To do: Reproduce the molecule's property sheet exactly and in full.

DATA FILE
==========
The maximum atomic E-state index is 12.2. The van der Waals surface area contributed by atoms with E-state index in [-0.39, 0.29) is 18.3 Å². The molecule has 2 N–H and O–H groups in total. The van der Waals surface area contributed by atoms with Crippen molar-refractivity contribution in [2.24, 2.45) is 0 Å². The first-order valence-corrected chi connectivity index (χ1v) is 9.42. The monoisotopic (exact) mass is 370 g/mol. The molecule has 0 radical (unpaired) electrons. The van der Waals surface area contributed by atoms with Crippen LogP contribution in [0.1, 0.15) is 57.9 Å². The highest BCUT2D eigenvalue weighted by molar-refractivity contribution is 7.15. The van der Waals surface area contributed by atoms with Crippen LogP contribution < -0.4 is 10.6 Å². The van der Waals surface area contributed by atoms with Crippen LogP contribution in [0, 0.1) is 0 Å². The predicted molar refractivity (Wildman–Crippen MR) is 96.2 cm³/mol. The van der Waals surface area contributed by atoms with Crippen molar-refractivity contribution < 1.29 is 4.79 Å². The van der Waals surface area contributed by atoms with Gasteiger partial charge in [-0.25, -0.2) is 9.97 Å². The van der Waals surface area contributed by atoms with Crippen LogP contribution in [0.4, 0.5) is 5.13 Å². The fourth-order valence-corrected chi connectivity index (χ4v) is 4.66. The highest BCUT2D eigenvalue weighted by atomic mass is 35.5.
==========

The maximum atomic E-state index is 12.2. The van der Waals surface area contributed by atoms with E-state index in [-0.39, 0.29) is 18.3 Å². The molecule has 2 N–H and O–H groups in total. The van der Waals surface area contributed by atoms with Crippen molar-refractivity contribution in [2.24, 2.45) is 0 Å². The first-order valence-corrected chi connectivity index (χ1v) is 9.42. The monoisotopic (exact) mass is 370 g/mol. The molecule has 0 radical (unpaired) electrons. The van der Waals surface area contributed by atoms with Crippen LogP contribution in [0.1, 0.15) is 57.9 Å². The highest BCUT2D eigenvalue weighted by molar-refractivity contribution is 7.15. The van der Waals surface area contributed by atoms with Crippen LogP contribution < -0.4 is 10.6 Å². The van der Waals surface area contributed by atoms with Crippen LogP contribution in [0, 0.1) is 0 Å². The predicted molar refractivity (Wildman–Crippen MR) is 96.2 cm³/mol. The van der Waals surface area contributed by atoms with Crippen molar-refractivity contribution < 1.29 is 4.79 Å². The van der Waals surface area contributed by atoms with Gasteiger partial charge in [-0.25, -0.2) is 9.97 Å². The van der Waals surface area contributed by atoms with Crippen LogP contribution in [0.4, 0.5) is 5.13 Å². The fourth-order valence-corrected chi connectivity index (χ4v) is 4.66. The highest BCUT2D eigenvalue weighted by atomic mass is 35.5.